Victoria reassesses Bed and Breakfasts 

Residential tax status granted to B&Bs across the province

B.C.’s Bed and Breakfasts got a tax break from the provincial government this week, with B.C. Assessment no longer taxing B&Bs with more than three rooms as hotels.

Under the old system, any B&B with three rooms or less was taxed as residential, while businesses with four rooms or more were taxed as hotels. Under the new mixed system, B&Bs will have their first three rooms taxed as residential and any additional rooms taxed under the hotel rate.

According to Rex Davidson of the Western Canada Bed and Breakfast and Innkeepers Association, the new system will benefit the B&B sector.

"Bed and Breakfast owners and operators with four or more rental units can expect tax savings of up to $3,000 annually thanks to this change in property assessment," said Davidson. "We welcome this change that ensures fairness and helps keep the tourism industry competitive."

Beacon Hill MLA Jeff Bray introduced the new assessment rules on behalf of MLA George Abbott, the Minister of Sustainable Resource Management.

"These small business operators represent a growing niche in B.C.’s tourism product, especially here in Greater Victoria, and we have worked closely with them to establish greater tax fairness," said Bray. "This change addresses some long standing property assessment inequities and allows them to be more competitive in this industry."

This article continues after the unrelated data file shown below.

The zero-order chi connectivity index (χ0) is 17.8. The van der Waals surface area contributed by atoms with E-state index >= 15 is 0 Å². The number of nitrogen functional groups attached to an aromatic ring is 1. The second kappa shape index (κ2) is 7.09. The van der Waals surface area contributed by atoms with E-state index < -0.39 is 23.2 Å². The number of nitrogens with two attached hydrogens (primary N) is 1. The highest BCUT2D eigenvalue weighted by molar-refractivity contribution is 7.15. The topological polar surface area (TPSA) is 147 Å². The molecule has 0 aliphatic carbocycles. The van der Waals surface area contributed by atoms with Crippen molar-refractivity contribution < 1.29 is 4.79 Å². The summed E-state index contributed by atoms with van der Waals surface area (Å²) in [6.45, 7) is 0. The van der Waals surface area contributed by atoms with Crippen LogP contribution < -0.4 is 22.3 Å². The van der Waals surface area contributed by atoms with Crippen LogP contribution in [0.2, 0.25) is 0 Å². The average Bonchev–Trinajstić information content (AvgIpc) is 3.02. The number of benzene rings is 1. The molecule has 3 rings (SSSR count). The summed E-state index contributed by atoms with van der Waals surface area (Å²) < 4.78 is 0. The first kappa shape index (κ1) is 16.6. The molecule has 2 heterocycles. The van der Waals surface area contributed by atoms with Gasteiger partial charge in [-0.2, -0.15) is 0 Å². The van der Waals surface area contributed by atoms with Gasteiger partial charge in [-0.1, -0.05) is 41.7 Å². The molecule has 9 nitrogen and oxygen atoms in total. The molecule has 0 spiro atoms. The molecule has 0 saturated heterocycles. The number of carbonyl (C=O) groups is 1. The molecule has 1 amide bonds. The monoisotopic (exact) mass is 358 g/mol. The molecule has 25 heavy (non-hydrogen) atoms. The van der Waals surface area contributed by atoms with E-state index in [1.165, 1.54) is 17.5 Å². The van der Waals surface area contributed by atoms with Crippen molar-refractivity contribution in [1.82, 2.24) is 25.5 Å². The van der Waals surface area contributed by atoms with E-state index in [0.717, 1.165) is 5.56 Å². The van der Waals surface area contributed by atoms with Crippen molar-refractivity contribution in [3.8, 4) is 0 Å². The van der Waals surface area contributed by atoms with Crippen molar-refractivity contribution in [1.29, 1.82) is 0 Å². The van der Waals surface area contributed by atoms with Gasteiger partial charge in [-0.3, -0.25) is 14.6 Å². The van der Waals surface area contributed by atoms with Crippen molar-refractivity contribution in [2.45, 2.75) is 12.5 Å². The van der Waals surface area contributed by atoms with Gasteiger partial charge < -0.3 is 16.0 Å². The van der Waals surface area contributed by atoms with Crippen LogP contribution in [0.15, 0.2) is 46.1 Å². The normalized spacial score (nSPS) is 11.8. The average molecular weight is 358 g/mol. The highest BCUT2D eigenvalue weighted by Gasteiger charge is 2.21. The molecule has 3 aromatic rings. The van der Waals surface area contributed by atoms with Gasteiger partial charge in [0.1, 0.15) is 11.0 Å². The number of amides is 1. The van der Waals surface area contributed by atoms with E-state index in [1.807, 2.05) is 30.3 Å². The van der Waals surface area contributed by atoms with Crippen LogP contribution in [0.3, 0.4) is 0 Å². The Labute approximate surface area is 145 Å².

In Whistler, many Bed and Breakfast owners have already challenged their assessments, and were successful in earning residential status for a percentage of their business. Still, having a new assessment category will help, said one B&B owner.

"We had to challenge (our assessments) and we were able to prove that a certain amount of our bed and breakfast is in fact residential," Joern Rohde of Cedar Springs B&B. "We’re all for relief for high taxation, especially when we’ve seen our taxes probably double in the last two years."

Whistler Bed and Breakfasts have to compete against local hotels, many of which are designated as condo-hotels and taxed as residential. Although hotels and B&Bs attract different customers, Rohde says tax relief does make B&Bs more competitive, allowing businesses to charge customers less and put more money into promotion.

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